Somehow, this is the topic that generates the most passion. If you don't understand the basics, August Capital's David Hornik– a former lawyer– breaks them down: “It's about price and control.” Angels are saying that convertible debt deals are more entrepreneur friendly, but Hornik says there's an easier way to make sure you don't get screwed: “Don't take money from people you don't trust and like.” And then, Super Angel Dave McClure invokes Allah….yeah it doesn't make a lot of sense in the video either.
The best moment of the entire series had to be in the 8 minute range when Hornik tells McClure to “shut up so he can agree with him.” Feel the love, people.
Beyond the nitty-gritty issues discussed this week, it's fascinating to step back and look at what's going on here from a cultural point of view. Venture capital has long been a private clubby world where people have grudges, but they're kept “within the family” because everyone needs each other to do business. In a world where one homerun can make or break your career and your firm, no one wants to call anyone out.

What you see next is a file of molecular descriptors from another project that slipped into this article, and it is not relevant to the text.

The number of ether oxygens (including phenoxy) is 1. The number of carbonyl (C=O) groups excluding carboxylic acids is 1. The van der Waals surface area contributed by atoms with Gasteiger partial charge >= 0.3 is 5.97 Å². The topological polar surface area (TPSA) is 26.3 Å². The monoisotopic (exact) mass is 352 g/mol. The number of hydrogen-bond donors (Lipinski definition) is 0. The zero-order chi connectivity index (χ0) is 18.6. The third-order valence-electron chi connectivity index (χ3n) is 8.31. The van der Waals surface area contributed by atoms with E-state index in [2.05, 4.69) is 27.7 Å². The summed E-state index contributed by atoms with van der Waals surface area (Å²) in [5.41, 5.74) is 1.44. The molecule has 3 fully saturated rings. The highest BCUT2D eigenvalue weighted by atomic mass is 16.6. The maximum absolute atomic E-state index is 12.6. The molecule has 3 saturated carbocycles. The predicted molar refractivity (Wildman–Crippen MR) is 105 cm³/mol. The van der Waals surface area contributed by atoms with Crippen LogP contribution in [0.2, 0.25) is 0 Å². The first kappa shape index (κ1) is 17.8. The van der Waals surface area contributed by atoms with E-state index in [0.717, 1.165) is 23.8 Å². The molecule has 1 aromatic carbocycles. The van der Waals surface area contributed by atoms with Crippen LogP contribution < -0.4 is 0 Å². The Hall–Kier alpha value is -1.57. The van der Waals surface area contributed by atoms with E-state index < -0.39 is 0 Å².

That has utterly changed over the course of the summer, and it's not because everyone just cares so much about convertible debt or any other issue the Davids argued about this week. It's because this industry has under-performed for ten years and is on the verge of something seismic– whether it's a shake-out or a reinvention or both. As a journalist who has covered this space for more than ten years, it's going to be a fascinating year to watch and for great entrepreneurs, it's a great time to make hay while these two groups continue to spar.
Reminder, there's a live show of the debate at Orrick tonight, but I think it sold out on Tuesday. Our earlier segments were on “Why the Hate?” “Are Super Angels Just a Fad?” “Are Angels Just about the Flip?” and “Is Silicon Valley Getting Disrupted as the Center of Early Stage Funding?”
[NOTE: Was sick of sweaty wrestlers so I opted for a cuter smackdown photo today.]